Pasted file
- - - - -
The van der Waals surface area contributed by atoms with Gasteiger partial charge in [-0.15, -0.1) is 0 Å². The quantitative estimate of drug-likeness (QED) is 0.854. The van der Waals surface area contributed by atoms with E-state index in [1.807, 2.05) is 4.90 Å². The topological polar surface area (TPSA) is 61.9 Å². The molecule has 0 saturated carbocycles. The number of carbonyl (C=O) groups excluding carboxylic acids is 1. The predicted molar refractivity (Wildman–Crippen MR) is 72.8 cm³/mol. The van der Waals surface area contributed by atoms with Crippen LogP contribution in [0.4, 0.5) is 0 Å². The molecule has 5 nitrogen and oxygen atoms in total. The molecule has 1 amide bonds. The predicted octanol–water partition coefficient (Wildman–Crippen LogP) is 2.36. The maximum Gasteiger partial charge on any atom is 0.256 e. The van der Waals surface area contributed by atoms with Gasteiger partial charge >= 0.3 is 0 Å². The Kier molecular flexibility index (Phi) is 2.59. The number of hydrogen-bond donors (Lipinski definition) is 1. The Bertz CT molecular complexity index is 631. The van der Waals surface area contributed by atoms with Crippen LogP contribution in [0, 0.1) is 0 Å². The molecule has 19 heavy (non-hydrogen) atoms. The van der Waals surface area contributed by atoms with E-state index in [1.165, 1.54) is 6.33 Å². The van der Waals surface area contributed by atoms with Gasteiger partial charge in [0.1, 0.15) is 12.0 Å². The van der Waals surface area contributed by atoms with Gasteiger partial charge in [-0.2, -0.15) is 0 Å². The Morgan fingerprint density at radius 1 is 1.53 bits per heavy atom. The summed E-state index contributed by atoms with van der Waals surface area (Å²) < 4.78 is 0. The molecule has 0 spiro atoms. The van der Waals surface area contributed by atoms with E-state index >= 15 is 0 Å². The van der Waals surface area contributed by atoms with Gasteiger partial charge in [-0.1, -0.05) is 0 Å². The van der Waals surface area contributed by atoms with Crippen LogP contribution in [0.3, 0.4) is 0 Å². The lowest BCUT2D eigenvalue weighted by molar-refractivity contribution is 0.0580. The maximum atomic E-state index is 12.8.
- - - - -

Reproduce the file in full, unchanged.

The van der Waals surface area contributed by atoms with Gasteiger partial charge in [-0.15, -0.1) is 0 Å². The quantitative estimate of drug-likeness (QED) is 0.854. The van der Waals surface area contributed by atoms with E-state index in [1.807, 2.05) is 4.90 Å². The topological polar surface area (TPSA) is 61.9 Å². The molecule has 0 saturated carbocycles. The number of carbonyl (C=O) groups excluding carboxylic acids is 1. The predicted molar refractivity (Wildman–Crippen MR) is 72.8 cm³/mol. The van der Waals surface area contributed by atoms with Crippen LogP contribution in [0.4, 0.5) is 0 Å². The molecule has 5 nitrogen and oxygen atoms in total. The molecule has 1 amide bonds. The predicted octanol–water partition coefficient (Wildman–Crippen LogP) is 2.36. The maximum Gasteiger partial charge on any atom is 0.256 e. The van der Waals surface area contributed by atoms with Gasteiger partial charge >= 0.3 is 0 Å². The Kier molecular flexibility index (Phi) is 2.59. The number of hydrogen-bond donors (Lipinski definition) is 1. The Bertz CT molecular complexity index is 631. The van der Waals surface area contributed by atoms with Crippen LogP contribution in [0, 0.1) is 0 Å². The molecule has 19 heavy (non-hydrogen) atoms. The van der Waals surface area contributed by atoms with E-state index in [1.165, 1.54) is 6.33 Å². The van der Waals surface area contributed by atoms with Gasteiger partial charge in [0.1, 0.15) is 12.0 Å². The van der Waals surface area contributed by atoms with Gasteiger partial charge in [-0.2, -0.15) is 0 Å². The Morgan fingerprint density at radius 1 is 1.53 bits per heavy atom. The summed E-state index contributed by atoms with van der Waals surface area (Å²) < 4.78 is 0. The molecule has 0 spiro atoms. The van der Waals surface area contributed by atoms with E-state index >= 15 is 0 Å². The van der Waals surface area contributed by atoms with Gasteiger partial charge in [-0.1, -0.05) is 0 Å². The van der Waals surface area contributed by atoms with Crippen LogP contribution in [0.3, 0.4) is 0 Å². The lowest BCUT2D eigenvalue weighted by molar-refractivity contribution is 0.0580. The maximum atomic E-state index is 12.8.